|He 176V2, the unbuilt later version|
|First flight||June 20, 1939|
The Heinkel He 176 was a German rocket-powered aircraft. It was the world's first aircraft to be propelled solely by a liquid-fuelled rocket, making its first powered flight on 20 June 1939 with Erich Warsitz at the controls. It was a private venture by the Heinkel company in accordance with director Ernst Heinkel's emphasis on developing technology for high-speed flight. The performance of the He 176 was not spectacular, but it did provide "proof of concept" for rocket propulsion.
All documents regarding the He 176 were destroyed during the war. The often quoted performance data of the aircraft, such as a speed reaching 750 km/h, as well as some of the drawings, are not based on sound documents. Only two true pictures of the He 176 have survived which were probably taken in Peenemünde during tests.
During the 1920s, German daredevils had experimented with using solid-fuel rockets to propel cars, motorcycles, railway carriages, snow sleds, and, by 1929, aircraft such as Alexander Lippisch's Ente and Fritz von Opel's RAK.1. Solid-fuel rockets, however, have major disadvantages when used for aircraft propulsion, as their thrust cannot be regulated, and the engines cannot be shut down once fired.
In the late 1930s, Wernher von Braun's rocketry team working at Peenemünde investigated installing liquid-fuelled rockets in aircraft. Heinkel enthusiastically supported their efforts, supplying a He 72 and later two He 112s for the experiments. In early 1937, one of these latter aircraft was flown with its piston engine shut down during flight, at which time it was propelled by rocket power alone. At the same time, Hellmuth Walter's experiments into Hydrogen peroxide monopropellant-based rockets were leading towards light and simple rockets that appeared well-suited for aircraft installation.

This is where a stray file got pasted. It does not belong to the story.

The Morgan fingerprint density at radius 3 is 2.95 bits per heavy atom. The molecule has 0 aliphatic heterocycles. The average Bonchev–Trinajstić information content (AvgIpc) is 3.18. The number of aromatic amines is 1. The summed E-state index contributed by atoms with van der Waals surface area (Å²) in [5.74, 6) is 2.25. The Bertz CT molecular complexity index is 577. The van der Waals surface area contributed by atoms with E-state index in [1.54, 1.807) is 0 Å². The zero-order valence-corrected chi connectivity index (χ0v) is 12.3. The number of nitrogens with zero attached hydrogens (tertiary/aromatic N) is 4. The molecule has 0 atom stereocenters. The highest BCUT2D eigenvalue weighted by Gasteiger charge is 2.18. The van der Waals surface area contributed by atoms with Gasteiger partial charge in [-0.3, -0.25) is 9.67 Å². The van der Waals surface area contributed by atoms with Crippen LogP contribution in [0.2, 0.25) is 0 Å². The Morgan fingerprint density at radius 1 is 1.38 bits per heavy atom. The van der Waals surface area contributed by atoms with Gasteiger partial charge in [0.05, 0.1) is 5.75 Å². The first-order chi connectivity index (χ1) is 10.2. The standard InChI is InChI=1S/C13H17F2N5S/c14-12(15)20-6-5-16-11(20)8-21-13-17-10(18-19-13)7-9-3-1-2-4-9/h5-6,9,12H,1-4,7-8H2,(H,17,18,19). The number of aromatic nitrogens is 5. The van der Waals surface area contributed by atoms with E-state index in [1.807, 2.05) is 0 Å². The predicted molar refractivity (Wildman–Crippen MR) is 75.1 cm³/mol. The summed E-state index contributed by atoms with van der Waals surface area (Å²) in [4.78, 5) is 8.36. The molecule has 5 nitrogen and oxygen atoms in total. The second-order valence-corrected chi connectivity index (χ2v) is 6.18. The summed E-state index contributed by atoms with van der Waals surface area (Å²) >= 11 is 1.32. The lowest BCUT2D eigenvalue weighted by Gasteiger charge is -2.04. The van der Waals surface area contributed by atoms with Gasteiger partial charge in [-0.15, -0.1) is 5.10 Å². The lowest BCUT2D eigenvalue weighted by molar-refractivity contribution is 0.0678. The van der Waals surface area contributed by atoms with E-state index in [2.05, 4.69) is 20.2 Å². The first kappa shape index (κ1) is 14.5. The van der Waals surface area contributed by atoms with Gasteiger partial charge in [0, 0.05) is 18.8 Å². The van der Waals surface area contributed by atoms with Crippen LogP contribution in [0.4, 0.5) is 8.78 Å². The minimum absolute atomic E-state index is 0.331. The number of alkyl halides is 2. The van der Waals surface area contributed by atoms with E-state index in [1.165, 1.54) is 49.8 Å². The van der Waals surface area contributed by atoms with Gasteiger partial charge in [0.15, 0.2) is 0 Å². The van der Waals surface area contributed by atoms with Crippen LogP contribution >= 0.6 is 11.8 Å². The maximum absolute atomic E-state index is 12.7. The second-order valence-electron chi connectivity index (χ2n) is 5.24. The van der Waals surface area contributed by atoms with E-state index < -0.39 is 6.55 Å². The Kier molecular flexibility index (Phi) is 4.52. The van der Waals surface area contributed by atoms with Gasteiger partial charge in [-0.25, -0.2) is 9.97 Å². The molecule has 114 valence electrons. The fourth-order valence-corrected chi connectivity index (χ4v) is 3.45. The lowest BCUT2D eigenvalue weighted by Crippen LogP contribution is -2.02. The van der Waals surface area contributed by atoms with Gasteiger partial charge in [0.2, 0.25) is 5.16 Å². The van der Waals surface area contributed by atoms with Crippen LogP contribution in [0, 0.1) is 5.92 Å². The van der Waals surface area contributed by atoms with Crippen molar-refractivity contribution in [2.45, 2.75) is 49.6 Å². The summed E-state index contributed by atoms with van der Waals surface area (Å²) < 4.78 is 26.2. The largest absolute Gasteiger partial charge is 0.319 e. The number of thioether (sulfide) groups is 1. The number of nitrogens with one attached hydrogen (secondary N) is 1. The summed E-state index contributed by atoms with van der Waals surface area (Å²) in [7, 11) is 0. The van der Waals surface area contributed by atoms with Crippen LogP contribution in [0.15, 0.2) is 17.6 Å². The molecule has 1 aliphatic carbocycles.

The He 176 was built to utilise one of the new Walter engines. It was a tiny, simple aircraft, built almost entirely out of wood, but did possess an advanced, totally enclosed cockpit, with a frameless single-piece clear nose, through which the pilot's rudder pedal mounts were visible, and a flush upper cockpit glazing which was removable for entering the aircraft, making the cockpit fit completely within the forward, bullet-like contours of the fuselage. The landing gear was a combination of conventional and tricycle gear designs, with the main gear's struts intended to retract rearwards into the fuselage, with a fixed, aerodynamically faired nose wheel and strut, and a retractable tail wheel. A unique feature of the He 176 was its jettisonable nose escape system. Compressed air was used to separate the nose from the aircraft. A drogue chute was used to reduce the opening force required. After the drogue was deployed, the flush-fitting cockpit canopy was released and a conventional pilot/parachute bailout occurred.
Heinkel demonstrated the aircraft to the RLM, but official lack of interest led to the abandonment of the company's rocket propulsion programme. Testing of the He 176 ended with only one aircraft being built. It was put on display at the Berlin Air Museum and was destroyed by an Allied bombing raid in 1943.
Prior to the cancellation of the programme, plans had been drawn up for a more sophisticated rocket-plane, still designated He 176. This was never constructed, but because it bore the same designation as the aircraft that was actually flown, many books and websites mistakenly publish pictures of it to illustrate its earlier namesake.
Germany did eventually fly an operational rocket-propelled fighter, the Alexander Lippisch-designed Me 163 Komet, but this was made by the competing Messerschmitt firm, using an engine that was a further development of the one that powered the He 176.
Data from Heinkel:An aircraft album